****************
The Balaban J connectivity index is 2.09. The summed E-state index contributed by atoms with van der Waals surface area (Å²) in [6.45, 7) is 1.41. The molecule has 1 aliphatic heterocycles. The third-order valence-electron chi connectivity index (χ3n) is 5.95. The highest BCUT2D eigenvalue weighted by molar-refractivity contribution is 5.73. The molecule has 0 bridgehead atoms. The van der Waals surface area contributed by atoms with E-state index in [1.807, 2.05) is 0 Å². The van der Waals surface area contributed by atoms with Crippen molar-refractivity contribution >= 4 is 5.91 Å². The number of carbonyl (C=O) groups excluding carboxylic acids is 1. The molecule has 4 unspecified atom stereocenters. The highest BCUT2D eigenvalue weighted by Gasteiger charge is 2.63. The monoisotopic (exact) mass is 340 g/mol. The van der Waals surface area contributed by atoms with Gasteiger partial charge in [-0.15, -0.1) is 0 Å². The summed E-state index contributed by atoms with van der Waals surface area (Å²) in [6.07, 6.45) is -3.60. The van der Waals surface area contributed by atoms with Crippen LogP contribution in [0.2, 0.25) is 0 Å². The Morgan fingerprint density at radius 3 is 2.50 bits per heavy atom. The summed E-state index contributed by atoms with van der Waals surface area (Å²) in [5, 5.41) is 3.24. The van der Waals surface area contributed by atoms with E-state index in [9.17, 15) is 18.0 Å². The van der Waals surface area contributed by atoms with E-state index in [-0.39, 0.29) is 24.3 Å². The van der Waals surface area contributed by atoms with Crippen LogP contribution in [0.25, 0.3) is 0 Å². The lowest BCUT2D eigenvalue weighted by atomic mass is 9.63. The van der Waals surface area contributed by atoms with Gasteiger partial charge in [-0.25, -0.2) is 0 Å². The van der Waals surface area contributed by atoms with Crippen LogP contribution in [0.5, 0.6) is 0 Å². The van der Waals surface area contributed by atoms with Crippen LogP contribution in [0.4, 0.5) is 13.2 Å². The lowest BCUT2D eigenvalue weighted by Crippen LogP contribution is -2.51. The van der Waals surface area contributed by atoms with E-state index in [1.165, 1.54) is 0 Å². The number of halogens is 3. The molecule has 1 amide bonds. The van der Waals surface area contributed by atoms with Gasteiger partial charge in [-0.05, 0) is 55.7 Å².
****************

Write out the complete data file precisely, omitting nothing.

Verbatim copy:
The Balaban J connectivity index is 2.09. The summed E-state index contributed by atoms with van der Waals surface area (Å²) in [6.45, 7) is 1.41. The molecule has 1 aliphatic heterocycles. The third-order valence-electron chi connectivity index (χ3n) is 5.95. The highest BCUT2D eigenvalue weighted by molar-refractivity contribution is 5.73. The molecule has 0 bridgehead atoms. The van der Waals surface area contributed by atoms with E-state index in [1.807, 2.05) is 0 Å². The van der Waals surface area contributed by atoms with Crippen molar-refractivity contribution >= 4 is 5.91 Å². The number of carbonyl (C=O) groups excluding carboxylic acids is 1. The molecule has 4 unspecified atom stereocenters. The highest BCUT2D eigenvalue weighted by Gasteiger charge is 2.63. The monoisotopic (exact) mass is 340 g/mol. The van der Waals surface area contributed by atoms with Gasteiger partial charge in [-0.15, -0.1) is 0 Å². The summed E-state index contributed by atoms with van der Waals surface area (Å²) in [6.07, 6.45) is -3.60. The van der Waals surface area contributed by atoms with Crippen LogP contribution in [0.2, 0.25) is 0 Å². The Morgan fingerprint density at radius 3 is 2.50 bits per heavy atom. The summed E-state index contributed by atoms with van der Waals surface area (Å²) in [5, 5.41) is 3.24. The van der Waals surface area contributed by atoms with E-state index in [9.17, 15) is 18.0 Å². The van der Waals surface area contributed by atoms with E-state index in [-0.39, 0.29) is 24.3 Å². The van der Waals surface area contributed by atoms with Crippen LogP contribution in [0.25, 0.3) is 0 Å². The lowest BCUT2D eigenvalue weighted by atomic mass is 9.63. The van der Waals surface area contributed by atoms with Gasteiger partial charge in [-0.25, -0.2) is 0 Å². The van der Waals surface area contributed by atoms with Crippen LogP contribution in [0.5, 0.6) is 0 Å². The van der Waals surface area contributed by atoms with Crippen LogP contribution in [0.4, 0.5) is 13.2 Å². The lowest BCUT2D eigenvalue weighted by Crippen LogP contribution is -2.51. The van der Waals surface area contributed by atoms with E-state index in [1.165, 1.54) is 0 Å². The number of halogens is 3. The molecule has 1 amide bonds. The van der Waals surface area contributed by atoms with Gasteiger partial charge in [-0.05, 0) is 55.7 Å².